Lisa Smith | Assistant Professor of Education

Lisa Smith, assistant professor of education

Q&A with Lisa Smith, assistant professor of education.

MMU: I understand you presented at the National Council of Teachers of Mathematics Annual Convention, how did you become involved with this conference?

LS: I have been a member of the National Council of Teachers of Mathematics over the past twenty years. They are a foundational organization for bringing together preschool through university teachers of mathematics to build and articulate a clear vision for the teaching and learning of mathematics. They are essential to the research regarding the way in which we learn mathematics as well as defining the mathematics needed by students. I have learned a great deal over the years through my involvement with the organization and was excited to be selected to present at the national conference which included over 7,000 attendees. I have also been active in the state level organization—the Iowa Council of Teachers of Mathematics—taking students to annual meetings as well as presenting and sharing current methods/ideas with cooperating teachers and students.

MMU: Can you give a quick synopsis of your presentation? What were you hoping conference attendees would walk away with?

LS: Dr. Paula Ganzeveld and I shared our work with a local elementary school to design a standardized, well-grounded plan to help struggling students understand and apply math concepts. One element of this includes a rich daily routine that can be quickly adapted to meet the diverse needs of learners such as an open number line. After sharing some of the ways we used this tool with third and fourth grade students, attendees brainstormed additional ideas and remained involved throughout the workshop as we sought to provide a rationale for as well as examples of each element of the plan. It was exciting to share ideas and stay in touch with attendees who have continued to reach out since the conference.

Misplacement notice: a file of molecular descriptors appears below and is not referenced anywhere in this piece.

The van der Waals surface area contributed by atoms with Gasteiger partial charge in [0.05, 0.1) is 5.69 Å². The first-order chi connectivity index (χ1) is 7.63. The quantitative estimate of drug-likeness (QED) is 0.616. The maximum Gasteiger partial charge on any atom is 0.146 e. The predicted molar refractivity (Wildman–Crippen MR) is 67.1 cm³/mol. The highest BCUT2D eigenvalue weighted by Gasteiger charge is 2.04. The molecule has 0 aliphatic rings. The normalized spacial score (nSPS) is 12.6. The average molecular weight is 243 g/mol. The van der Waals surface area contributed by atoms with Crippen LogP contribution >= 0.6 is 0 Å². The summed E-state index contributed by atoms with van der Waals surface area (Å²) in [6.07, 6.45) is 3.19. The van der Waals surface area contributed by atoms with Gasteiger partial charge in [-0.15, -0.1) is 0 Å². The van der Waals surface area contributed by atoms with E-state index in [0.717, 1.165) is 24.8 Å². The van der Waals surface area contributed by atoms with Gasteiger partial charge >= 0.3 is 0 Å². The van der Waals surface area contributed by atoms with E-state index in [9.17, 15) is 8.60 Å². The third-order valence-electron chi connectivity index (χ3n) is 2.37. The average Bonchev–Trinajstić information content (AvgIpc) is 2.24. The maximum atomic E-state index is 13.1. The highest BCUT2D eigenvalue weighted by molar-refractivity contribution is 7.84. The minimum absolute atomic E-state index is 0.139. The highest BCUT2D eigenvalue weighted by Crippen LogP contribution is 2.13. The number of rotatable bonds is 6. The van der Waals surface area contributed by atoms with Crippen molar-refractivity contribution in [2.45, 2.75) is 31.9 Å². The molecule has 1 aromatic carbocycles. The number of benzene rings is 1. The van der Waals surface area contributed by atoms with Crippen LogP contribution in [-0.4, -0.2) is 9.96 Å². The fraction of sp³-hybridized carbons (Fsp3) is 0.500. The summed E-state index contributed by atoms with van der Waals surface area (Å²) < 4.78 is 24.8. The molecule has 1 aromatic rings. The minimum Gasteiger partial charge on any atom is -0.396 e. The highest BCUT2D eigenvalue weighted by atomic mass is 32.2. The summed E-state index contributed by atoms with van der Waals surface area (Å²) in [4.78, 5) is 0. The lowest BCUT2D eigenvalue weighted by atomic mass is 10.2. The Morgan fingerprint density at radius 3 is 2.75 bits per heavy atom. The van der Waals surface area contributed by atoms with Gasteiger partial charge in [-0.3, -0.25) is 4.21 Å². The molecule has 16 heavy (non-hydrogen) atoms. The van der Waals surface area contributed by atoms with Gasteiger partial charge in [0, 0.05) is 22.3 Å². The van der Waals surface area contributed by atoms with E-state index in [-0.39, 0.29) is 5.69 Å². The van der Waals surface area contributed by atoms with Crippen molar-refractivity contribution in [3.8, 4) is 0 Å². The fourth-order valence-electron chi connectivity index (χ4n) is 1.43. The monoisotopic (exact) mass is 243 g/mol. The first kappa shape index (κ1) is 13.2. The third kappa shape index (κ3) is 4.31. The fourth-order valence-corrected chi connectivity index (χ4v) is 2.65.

MMU: How did you become interested in the topic? Where does your passion for the subject come from?

LS: Math education is a tremendous passion for me. There are so many cultural stereotypes around mathematics, which often result in the belief that math is either the memorization of rules and procedures or something that can only be done by a select few. Growing up I did not see myself as a strong math student and I did not particularly enjoy math. It was only after I was teaching and attending professional development that I began to see a different definition of mathematics and see the great opportunities for all learners.  I now see math based in problem solving and reasoning and developing these habits of thinking. It’s so exciting to watch many of my students change their perceptions of math as they develop their ability to use it as a powerful thinking tool. Many of them come believing they cannot do math, but when they have the opportunity to make greater sense of it, their perspective often changes. It isn’t always an easy process to change a long-held idea or perception, but it can really open up our thinking about what it means to learn. Confidence and literacy in the logic and reasoning of math can be powerful in many settings so it’s rewarding to be a part of opening this door for students.

MMU: How does your research or work outside of MMU inform what you teach in the classroom? In what ways do students benefit?

LS: I teach the elementary math methods courses here at MMU so it’s important that I share with my students what is happening in the field. I also think it’s crucial that my work be authentic. I believe that the best teachers are lifelong learners who stay curious and involved, so I want to keep cultivating those same habits in myself. I stay active in a number of professional organizations and in professional development opportunities to continue to build my understanding of the needs of classroom teachers, as well as the research about math learning and ideas/initiatives for implementing it. Examples from my work in the school or from something I’ve read or learned are frequently a part of our classroom discussions and are useful resources when students are immersed in field experiences. For example, many of our students used an innovative approached called a ‘three act task’ this spring when working at a local elementary. I love it when students get in touch after graduation and share their excitement about the ways their students are making sense of math.

MMU: Was there an idea or bit of research you learned during the conference and found especially interesting? What did you walk away with?

LS: I really enjoy attending a national conference like this and learning from others. I attended several workshops that looked at the research around building a climate of intentional classroom communication about mathematics. So much of our learning happens when we interact with others, share ideas, revise our thinking and ask questions and these are habits I work to encourage in my students. I was able to share with my students some additional strategies and encourage the ways in which what I heard supports what they are doing. I am also able to model some of this learning when working with elementary students and our students in the professional development school.